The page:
In 2018, the first wolf in 100 years made its way into Belgium. This female wolf, named Naya, originated from Mecklenburg-Vorpommern in Germany, 500 km away. She wandered this distance in only 10 days and crossed the densely populated Netherlands on her way. Unfortunately, Naya was killed in 2019, probably by hunters. But this incident created a massive outcry in Belgium. Three NGOs and a private entrepreneur even offered € 30 000 as a reward for identifying the killer.
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Rosy future ahead?
Luckily, this can apparently not stop the re-establishment of wolves in Belgium. More and more wolves have been spotted since then. And the establishment of a pack might not be far away. In the Ardennes in the south -east of the country and in Limburg in the north-east, there are is a couple each. And Noella and August, the couple in Limburg, are even expecting cubs.
The government of Limburg took the necessary steps to secure the future of the pack. It passed some of the strictest laws worldwide to protect wolves in the region. Poachers face up to five years in prison and a fine of € 500 000. In addition, hunting of any kind is prohibited in wolf territory.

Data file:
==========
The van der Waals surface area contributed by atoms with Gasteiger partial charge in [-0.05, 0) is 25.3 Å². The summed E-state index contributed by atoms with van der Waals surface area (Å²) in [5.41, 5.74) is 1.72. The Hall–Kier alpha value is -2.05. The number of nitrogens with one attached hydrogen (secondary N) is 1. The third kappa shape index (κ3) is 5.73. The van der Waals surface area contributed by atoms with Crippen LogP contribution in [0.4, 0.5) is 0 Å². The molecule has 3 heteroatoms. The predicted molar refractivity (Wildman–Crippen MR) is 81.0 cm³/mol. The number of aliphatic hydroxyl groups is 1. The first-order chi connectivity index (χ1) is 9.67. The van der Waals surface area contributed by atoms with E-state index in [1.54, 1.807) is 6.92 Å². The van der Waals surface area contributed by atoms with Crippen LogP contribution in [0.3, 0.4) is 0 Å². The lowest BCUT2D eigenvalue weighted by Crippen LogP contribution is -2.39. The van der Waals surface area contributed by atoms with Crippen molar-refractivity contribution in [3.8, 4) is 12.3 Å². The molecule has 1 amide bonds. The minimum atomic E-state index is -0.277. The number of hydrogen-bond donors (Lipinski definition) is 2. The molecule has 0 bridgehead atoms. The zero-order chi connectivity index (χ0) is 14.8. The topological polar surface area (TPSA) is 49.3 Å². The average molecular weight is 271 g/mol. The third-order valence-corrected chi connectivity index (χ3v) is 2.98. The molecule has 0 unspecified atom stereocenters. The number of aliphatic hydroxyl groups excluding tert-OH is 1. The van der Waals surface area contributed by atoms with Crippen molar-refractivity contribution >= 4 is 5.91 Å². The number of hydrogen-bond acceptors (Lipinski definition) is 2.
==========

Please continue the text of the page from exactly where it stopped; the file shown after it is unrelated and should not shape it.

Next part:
Belgium as the new crossroads for wolves
Belgium is a crucial country for the future of wolves in Europe. Even though it is densely populated, there is space for many wolves, especially in the Ardennes. If more packs establish, it could become a crossroads for wolves in Western Europe, connecting the French-Italian and the German-Polish population. This would be first time the populations could mix again after over 200 years of total seperation.
The small invasion comes from two sides at the same time. Wolves come from the south and from the east. This proves that Belgium is now really well on its way to become the wolf crossroads of Europe. “
At the moment, there are around 10 wolves in Belgium. Even though this is far away from a stable population, it shows that that the return of wolves is just a matter of time almost everywhere, if humans create suitable conditions.